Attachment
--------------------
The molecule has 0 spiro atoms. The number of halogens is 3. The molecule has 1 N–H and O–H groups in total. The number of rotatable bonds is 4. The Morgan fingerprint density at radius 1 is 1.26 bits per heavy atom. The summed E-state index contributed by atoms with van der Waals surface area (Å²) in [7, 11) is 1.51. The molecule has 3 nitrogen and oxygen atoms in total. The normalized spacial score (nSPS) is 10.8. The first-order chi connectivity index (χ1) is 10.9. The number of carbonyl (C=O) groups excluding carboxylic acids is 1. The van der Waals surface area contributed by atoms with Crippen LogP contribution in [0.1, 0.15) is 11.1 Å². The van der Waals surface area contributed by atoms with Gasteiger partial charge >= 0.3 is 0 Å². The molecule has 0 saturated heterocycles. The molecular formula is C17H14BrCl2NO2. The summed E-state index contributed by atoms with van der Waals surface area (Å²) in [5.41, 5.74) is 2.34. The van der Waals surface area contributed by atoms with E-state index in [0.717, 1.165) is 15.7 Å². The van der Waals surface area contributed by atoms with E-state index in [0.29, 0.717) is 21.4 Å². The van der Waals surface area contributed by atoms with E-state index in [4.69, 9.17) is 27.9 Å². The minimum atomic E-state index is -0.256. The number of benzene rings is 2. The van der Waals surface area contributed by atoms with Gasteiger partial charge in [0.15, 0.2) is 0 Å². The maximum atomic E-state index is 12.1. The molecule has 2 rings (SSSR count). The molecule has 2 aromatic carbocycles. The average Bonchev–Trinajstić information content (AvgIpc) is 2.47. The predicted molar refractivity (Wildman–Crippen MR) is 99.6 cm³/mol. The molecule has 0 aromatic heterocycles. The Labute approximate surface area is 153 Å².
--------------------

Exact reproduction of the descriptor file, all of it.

The molecule has 0 spiro atoms. The number of halogens is 3. The molecule has 1 N–H and O–H groups in total. The number of rotatable bonds is 4. The Morgan fingerprint density at radius 1 is 1.26 bits per heavy atom. The summed E-state index contributed by atoms with van der Waals surface area (Å²) in [7, 11) is 1.51. The molecule has 3 nitrogen and oxygen atoms in total. The normalized spacial score (nSPS) is 10.8. The first-order chi connectivity index (χ1) is 10.9. The number of carbonyl (C=O) groups excluding carboxylic acids is 1. The van der Waals surface area contributed by atoms with Crippen LogP contribution in [0.1, 0.15) is 11.1 Å². The van der Waals surface area contributed by atoms with Gasteiger partial charge >= 0.3 is 0 Å². The molecule has 0 saturated heterocycles. The molecular formula is C17H14BrCl2NO2. The summed E-state index contributed by atoms with van der Waals surface area (Å²) in [5.41, 5.74) is 2.34. The van der Waals surface area contributed by atoms with E-state index in [0.717, 1.165) is 15.7 Å². The van der Waals surface area contributed by atoms with E-state index in [0.29, 0.717) is 21.4 Å². The van der Waals surface area contributed by atoms with E-state index in [4.69, 9.17) is 27.9 Å². The minimum atomic E-state index is -0.256. The number of benzene rings is 2. The van der Waals surface area contributed by atoms with Gasteiger partial charge in [0.15, 0.2) is 0 Å². The maximum atomic E-state index is 12.1. The molecule has 2 rings (SSSR count). The molecule has 2 aromatic carbocycles. The average Bonchev–Trinajstić information content (AvgIpc) is 2.47. The predicted molar refractivity (Wildman–Crippen MR) is 99.6 cm³/mol. The molecule has 0 aromatic heterocycles. The Labute approximate surface area is 153 Å².